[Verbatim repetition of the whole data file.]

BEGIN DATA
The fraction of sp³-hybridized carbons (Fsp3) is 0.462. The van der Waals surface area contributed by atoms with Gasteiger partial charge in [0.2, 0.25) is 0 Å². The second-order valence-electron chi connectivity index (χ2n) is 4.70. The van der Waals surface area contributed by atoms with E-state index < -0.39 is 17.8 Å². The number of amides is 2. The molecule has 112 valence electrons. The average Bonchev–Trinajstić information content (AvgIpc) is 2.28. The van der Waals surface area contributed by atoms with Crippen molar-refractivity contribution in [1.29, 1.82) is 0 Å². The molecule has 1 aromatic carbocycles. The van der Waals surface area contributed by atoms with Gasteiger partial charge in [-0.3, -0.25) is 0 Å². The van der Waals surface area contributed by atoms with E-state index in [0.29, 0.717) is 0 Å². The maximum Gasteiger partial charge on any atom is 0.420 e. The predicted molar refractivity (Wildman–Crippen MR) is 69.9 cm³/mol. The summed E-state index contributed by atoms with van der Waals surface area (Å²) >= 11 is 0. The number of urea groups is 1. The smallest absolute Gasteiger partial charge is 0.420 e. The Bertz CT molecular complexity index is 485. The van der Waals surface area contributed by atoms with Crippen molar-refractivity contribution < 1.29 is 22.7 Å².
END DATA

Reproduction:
The fraction of sp³-hybridized carbons (Fsp3) is 0.462. The van der Waals surface area contributed by atoms with Gasteiger partial charge in [0.2, 0.25) is 0 Å². The second-order valence-electron chi connectivity index (χ2n) is 4.70. The van der Waals surface area contributed by atoms with E-state index < -0.39 is 17.8 Å². The number of amides is 2. The molecule has 112 valence electrons. The average Bonchev–Trinajstić information content (AvgIpc) is 2.28. The van der Waals surface area contributed by atoms with Crippen molar-refractivity contribution in [1.29, 1.82) is 0 Å². The molecule has 1 aromatic carbocycles. The van der Waals surface area contributed by atoms with Gasteiger partial charge in [-0.3, -0.25) is 0 Å². The van der Waals surface area contributed by atoms with E-state index in [0.29, 0.717) is 0 Å². The maximum Gasteiger partial charge on any atom is 0.420 e. The predicted molar refractivity (Wildman–Crippen MR) is 69.9 cm³/mol. The summed E-state index contributed by atoms with van der Waals surface area (Å²) >= 11 is 0. The number of urea groups is 1. The smallest absolute Gasteiger partial charge is 0.420 e. The Bertz CT molecular complexity index is 485. The van der Waals surface area contributed by atoms with Crippen molar-refractivity contribution < 1.29 is 22.7 Å².